A comparison of May’s and Cameron’s prime ministerial diaries illustrates their difference in style. Over a three-month sample period, from April to June 2016, Cameron had more than 10 meetings with national broadcast and print media and hosted two social events at his Downing Street residence. In the same three months of 2017, May had one meeting with regional media. There was no Downing Street party. A senior 10 Downing Street official said the prime minister was “always busy, always at receptions, mostly charity ones. Perhaps she doesn’t have three dinners a week with media owners, but everyone’s style is different.”
A leading Conservative party donor, Alexander Temerko, a British citizen originally from Ukraine, contrasted the two leaders’ behaviour at donor gatherings. Where May was reserved, he told Reuters, Cameron was accessible. May would deliver “a nice speech, shake hands, stroll around. Couple of words and then she goes.”
“There were a lot of photo opportunities with David. He’s much warmer.”
Frances O’Grady, general secretary of Britain’s main labour organisation, the Trades Union Congress, lamented she had met May only once, “and I have in the past reflected on the fact that I’ve met (Germany’s) Angela Merkel, the president of Ireland and various others many more times than our own prime minister.”
May’s spokesman countered that the prime minister meets regularly with industry leaders and has striven to support workers and their rights.
At times, the public has mistaken May’s reserve for coldness, and that has hurt, said the former minister and an aide. When a fire in a social housing block killed 71 people in London in June 2017, many Britons accused May of lacking empathy. On the first anniversary of the fire, in a rare show of emotion, May said she would “always regret” not meeting survivors immediately after the disaster.
Two Conservative Party colleagues described May as an awkward companion. If there were two people in a room, they said, “she remains silent until she is asked a question.”
An image from one of May’s first EU summits, in December 2016, showed her standing alone, fiddling with her cuff, as other leaders chatted and embraced. Her critics seized on the picture as a symbol of Britain’s isolation.
But one former aide described such moments as “water off a duck’s back” for May. It suits her purpose to keep a distance, said the aide. In negotiations to achieve a Brexit deal, described as a 3D game of chess by one colleague, such reticence can be useful. Her approach is to say little, focus on the details and leave the courting to others in her team, such as her Brexit adviser Oliver Robbins.
The senior 10 Downing Street official said: “Olly Robbins of course works very hard on his relationship with fellow sherpas, Tim Barrow (Britain’s permanent representative to the EU) charms the diplomats, the PM talks to the leaders.”
May is no EU rookie. During her six years as interior minister she attended numerous meetings of the EU’s Justice and Home Affairs Council, which develops EU policy on security and crime. She developed a distaste for EU jargon. In early 2016, speechwriters wrote the word “solidarity” into a speech the prime minister was to deliver. May objected that she’d sat through “too many EU meetings where we talk about solidarity all the time so can we use a different word please?” They agreed on “shared society” instead.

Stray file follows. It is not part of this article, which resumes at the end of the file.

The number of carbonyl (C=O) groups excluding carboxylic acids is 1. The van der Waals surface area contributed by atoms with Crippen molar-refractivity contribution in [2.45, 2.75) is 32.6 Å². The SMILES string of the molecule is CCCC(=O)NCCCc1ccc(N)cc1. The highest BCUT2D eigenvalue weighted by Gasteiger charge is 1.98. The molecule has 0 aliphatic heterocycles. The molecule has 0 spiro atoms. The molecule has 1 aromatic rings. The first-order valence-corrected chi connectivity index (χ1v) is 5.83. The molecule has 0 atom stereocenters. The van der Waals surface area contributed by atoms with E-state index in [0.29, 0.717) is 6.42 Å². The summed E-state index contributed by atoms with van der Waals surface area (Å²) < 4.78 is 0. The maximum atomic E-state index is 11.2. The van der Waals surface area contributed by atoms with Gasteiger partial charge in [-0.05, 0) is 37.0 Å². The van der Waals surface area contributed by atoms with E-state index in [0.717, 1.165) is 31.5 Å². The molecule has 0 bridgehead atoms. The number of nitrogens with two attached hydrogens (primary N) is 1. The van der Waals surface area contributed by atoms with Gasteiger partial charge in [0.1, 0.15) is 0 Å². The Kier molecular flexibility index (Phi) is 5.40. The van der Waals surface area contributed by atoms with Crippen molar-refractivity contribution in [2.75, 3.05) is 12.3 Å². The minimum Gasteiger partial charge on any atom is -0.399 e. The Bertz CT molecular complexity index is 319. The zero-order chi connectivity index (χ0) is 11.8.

EU officials, bitter over Britain’s decision to leave the bloc, concede that May is always on top of the detail in talks. But, they add, she and her government can often show a lack of understanding of how the bloc works. May’s critics, including some in the Conservative Party, say her “provincial” English roots make her ill-equipped for EU diplomacy.
If you want to understand May, go to Maidenhead, advised two other colleagues who know her well. They were referring to the town on the River Thames west of London that she has represented in parliament since 1997. The village of Sonning, a few miles upstream, is her adopted home.
With whitewashed cottages blended among palatial houses, it is a classic example of the manicured countryside in southern England’s well-heeled areas.
“She loves the area,” said Richard Kellaway, an oil and chemical storage consultant who serves on the local council and is chairman of the Maidenhead Conservative Association. “This is very much her home.”
When May is at a low ebb - as she was after the Manchester speech and the London housing block fire - she retreats into her work and to Sonning, several aides said. Her husband Philip is a tremendous support, according to those who know May well; he is often at his wife’s side in Downing Street during the week and in Sonning, where they spend most weekends. When in the village, she has a routine of church every Sunday and regular trips to the Waitrose supermarket in nearby Twyford. Typically, she is dutiful in turning up to local events.